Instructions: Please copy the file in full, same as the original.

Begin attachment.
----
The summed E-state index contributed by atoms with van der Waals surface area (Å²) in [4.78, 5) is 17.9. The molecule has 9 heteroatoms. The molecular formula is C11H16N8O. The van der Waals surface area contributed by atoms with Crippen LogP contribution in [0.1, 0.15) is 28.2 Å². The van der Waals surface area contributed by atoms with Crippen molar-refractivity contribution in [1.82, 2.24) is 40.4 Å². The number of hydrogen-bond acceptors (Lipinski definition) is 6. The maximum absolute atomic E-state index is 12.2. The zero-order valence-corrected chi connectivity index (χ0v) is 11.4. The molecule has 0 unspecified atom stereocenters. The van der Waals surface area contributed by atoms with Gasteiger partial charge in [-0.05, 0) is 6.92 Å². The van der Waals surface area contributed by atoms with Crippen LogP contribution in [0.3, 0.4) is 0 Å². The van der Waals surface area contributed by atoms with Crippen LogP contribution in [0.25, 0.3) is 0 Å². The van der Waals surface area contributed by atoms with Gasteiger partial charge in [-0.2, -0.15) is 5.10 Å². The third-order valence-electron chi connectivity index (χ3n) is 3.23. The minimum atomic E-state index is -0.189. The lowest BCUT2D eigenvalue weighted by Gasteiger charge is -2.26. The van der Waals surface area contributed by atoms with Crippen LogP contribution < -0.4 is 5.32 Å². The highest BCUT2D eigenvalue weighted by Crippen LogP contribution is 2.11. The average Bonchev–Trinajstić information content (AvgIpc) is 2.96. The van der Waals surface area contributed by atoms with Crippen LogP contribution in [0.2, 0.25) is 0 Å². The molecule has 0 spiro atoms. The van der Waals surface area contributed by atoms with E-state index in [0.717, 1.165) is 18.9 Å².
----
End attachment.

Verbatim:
The summed E-state index contributed by atoms with van der Waals surface area (Å²) in [4.78, 5) is 17.9. The molecule has 9 heteroatoms. The molecular formula is C11H16N8O. The van der Waals surface area contributed by atoms with Crippen LogP contribution in [0.1, 0.15) is 28.2 Å². The van der Waals surface area contributed by atoms with Crippen molar-refractivity contribution in [1.82, 2.24) is 40.4 Å². The number of hydrogen-bond acceptors (Lipinski definition) is 6. The maximum absolute atomic E-state index is 12.2. The zero-order valence-corrected chi connectivity index (χ0v) is 11.4. The molecule has 0 unspecified atom stereocenters. The van der Waals surface area contributed by atoms with Gasteiger partial charge in [-0.05, 0) is 6.92 Å². The van der Waals surface area contributed by atoms with Crippen LogP contribution in [0.3, 0.4) is 0 Å². The van der Waals surface area contributed by atoms with Crippen LogP contribution in [0.25, 0.3) is 0 Å². The van der Waals surface area contributed by atoms with Gasteiger partial charge in [-0.2, -0.15) is 5.10 Å². The third-order valence-electron chi connectivity index (χ3n) is 3.23. The minimum atomic E-state index is -0.189. The lowest BCUT2D eigenvalue weighted by Gasteiger charge is -2.26. The van der Waals surface area contributed by atoms with Crippen LogP contribution < -0.4 is 5.32 Å². The highest BCUT2D eigenvalue weighted by Crippen LogP contribution is 2.11. The average Bonchev–Trinajstić information content (AvgIpc) is 2.96. The van der Waals surface area contributed by atoms with Crippen LogP contribution in [0.2, 0.25) is 0 Å². The molecule has 0 spiro atoms. The van der Waals surface area contributed by atoms with E-state index in [0.717, 1.165) is 18.9 Å².